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If anyone in Exquisite Agony acted like a real-life human being, even for a few minutes, the other characters would all freak out, unsure what to do.

I have (I thought) a pretty high tolerance for melodrama and emotional-rather-than-logical plot development, but this story of a successful opera singer (Luz Nicolás) who becomes obsessed with the person who received the heart of her late organ-donor husband, wears thin more than it builds high. Convinced part of her late spouse’s memories or spirit lives on in his ticker, she gets all weird about it, but so does the story: giving the poor young man (Joel Hernández Lara) some of the tastes, interests, and anxieties of the dead one. This is the kind of soapy drama where anecdotal medical evidence translates directly into plot points.

Exquisite Agony, which is neither, was written and directed by Nilo Cruz, a Pulitzer winner for Anna in the Tropics. It’s going on now until March 1 at Gala Theatre, and it might just be for you if you like the sound of raw emotional moments voiced directly at someone’s bare chest (the show continuously finds occasions for Lara to take his shirt off).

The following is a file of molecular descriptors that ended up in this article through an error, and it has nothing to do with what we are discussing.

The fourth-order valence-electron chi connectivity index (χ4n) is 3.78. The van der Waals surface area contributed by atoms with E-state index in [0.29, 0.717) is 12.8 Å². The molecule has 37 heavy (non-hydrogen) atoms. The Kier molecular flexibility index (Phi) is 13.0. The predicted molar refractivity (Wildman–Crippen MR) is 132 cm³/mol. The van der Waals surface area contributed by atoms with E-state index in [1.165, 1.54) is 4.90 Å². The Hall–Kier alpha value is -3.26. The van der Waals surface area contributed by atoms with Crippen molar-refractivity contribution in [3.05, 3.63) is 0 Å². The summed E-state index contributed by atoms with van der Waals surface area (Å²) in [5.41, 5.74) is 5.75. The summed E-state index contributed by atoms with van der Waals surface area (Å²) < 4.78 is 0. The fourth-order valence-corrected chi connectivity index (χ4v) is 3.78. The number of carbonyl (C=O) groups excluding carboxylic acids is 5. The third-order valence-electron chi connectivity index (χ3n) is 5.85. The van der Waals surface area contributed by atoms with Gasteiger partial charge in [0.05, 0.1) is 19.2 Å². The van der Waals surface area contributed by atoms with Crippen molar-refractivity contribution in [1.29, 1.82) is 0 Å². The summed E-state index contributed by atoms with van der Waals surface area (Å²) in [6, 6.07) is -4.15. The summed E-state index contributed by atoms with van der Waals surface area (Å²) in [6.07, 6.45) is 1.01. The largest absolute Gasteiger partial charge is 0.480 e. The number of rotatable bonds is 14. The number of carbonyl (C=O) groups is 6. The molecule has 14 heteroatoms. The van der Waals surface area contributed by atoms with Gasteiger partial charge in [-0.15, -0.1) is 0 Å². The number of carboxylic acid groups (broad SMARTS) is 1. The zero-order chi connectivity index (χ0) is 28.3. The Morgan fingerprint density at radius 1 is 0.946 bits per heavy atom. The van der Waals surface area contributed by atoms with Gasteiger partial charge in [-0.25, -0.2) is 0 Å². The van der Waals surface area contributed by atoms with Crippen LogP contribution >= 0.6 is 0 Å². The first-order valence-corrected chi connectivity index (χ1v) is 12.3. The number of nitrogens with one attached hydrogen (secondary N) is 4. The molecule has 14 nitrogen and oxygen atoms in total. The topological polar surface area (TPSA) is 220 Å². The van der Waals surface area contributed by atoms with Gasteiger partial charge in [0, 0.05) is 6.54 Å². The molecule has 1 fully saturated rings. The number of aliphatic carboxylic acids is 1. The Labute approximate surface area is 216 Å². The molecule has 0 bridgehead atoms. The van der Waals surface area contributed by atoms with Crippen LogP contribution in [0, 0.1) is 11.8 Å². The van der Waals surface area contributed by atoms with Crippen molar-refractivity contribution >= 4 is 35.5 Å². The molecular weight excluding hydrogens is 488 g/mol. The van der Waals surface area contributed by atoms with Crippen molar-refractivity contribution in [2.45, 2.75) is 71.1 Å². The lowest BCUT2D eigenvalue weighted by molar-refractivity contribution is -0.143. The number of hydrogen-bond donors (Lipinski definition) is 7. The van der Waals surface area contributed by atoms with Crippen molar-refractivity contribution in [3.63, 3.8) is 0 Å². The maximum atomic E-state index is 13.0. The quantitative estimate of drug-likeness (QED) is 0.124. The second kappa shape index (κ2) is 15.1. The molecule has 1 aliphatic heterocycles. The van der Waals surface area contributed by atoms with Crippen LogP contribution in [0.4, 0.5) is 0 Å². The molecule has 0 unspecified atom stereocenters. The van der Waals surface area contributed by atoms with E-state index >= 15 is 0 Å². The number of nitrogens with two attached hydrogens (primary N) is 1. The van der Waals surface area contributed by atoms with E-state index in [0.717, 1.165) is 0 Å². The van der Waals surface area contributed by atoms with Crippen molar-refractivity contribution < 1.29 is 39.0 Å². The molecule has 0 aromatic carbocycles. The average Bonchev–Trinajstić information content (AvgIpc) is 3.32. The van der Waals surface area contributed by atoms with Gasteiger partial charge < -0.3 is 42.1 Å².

There are a few things to recommend it: Nicolás turns in a touching performance, as does Catherine Nunez as her well-intentioned daughter. The set from Clifton Chadick is intriguing and unusual with a platform “performance space” slowly bleeding the action into a green-turfed “real world,” and sound designer David Crandall does a great job blending music and atmospherics. Visually and auditorily, the show is lovely.

But Cruz never uses one sentence to get a point across when four will do. The typos in the subtitles are distracting. And by the time the whole cast gathers for one of those family dinners that never really comes together, it’s increasingly clear that nothing much is going to happen beyond some yelling and recrimination.

Tough to tell which is worse: The use of a revelation of childhood sexual abuse as a way to raise the stakes deep in Act Two … or how the other characters slam the victim with “Ugh, why do you have to make it all about you? If you were really suffering, you’d keep your mouth shut.” Yikes.

Pun deeply intended, this show does have heart. But repeatedly showing that isn’t the same as meaningfully probing it. Do we live on after our deaths? Probably not like this.